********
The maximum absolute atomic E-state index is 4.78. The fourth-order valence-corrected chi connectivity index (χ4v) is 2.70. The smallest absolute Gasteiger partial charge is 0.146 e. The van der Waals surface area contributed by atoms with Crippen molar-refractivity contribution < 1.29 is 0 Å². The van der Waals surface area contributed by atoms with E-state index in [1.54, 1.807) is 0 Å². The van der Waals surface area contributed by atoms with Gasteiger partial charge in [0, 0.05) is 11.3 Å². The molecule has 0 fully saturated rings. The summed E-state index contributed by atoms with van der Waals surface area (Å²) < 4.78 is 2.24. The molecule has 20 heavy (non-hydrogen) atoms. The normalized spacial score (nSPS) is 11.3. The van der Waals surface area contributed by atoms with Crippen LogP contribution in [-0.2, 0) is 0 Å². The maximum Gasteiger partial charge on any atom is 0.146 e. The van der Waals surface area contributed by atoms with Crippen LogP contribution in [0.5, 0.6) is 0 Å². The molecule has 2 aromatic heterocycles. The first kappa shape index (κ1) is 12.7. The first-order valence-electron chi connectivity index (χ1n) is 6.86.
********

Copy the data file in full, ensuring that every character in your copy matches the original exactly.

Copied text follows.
The maximum absolute atomic E-state index is 4.78. The fourth-order valence-corrected chi connectivity index (χ4v) is 2.70. The smallest absolute Gasteiger partial charge is 0.146 e. The van der Waals surface area contributed by atoms with Crippen molar-refractivity contribution < 1.29 is 0 Å². The van der Waals surface area contributed by atoms with E-state index in [1.54, 1.807) is 0 Å². The van der Waals surface area contributed by atoms with Gasteiger partial charge in [0, 0.05) is 11.3 Å². The molecule has 0 fully saturated rings. The summed E-state index contributed by atoms with van der Waals surface area (Å²) < 4.78 is 2.24. The molecule has 20 heavy (non-hydrogen) atoms. The normalized spacial score (nSPS) is 11.3. The van der Waals surface area contributed by atoms with Crippen LogP contribution in [-0.2, 0) is 0 Å². The maximum Gasteiger partial charge on any atom is 0.146 e. The van der Waals surface area contributed by atoms with Crippen LogP contribution in [0.5, 0.6) is 0 Å². The molecule has 2 aromatic heterocycles. The first kappa shape index (κ1) is 12.7. The first-order valence-electron chi connectivity index (χ1n) is 6.86.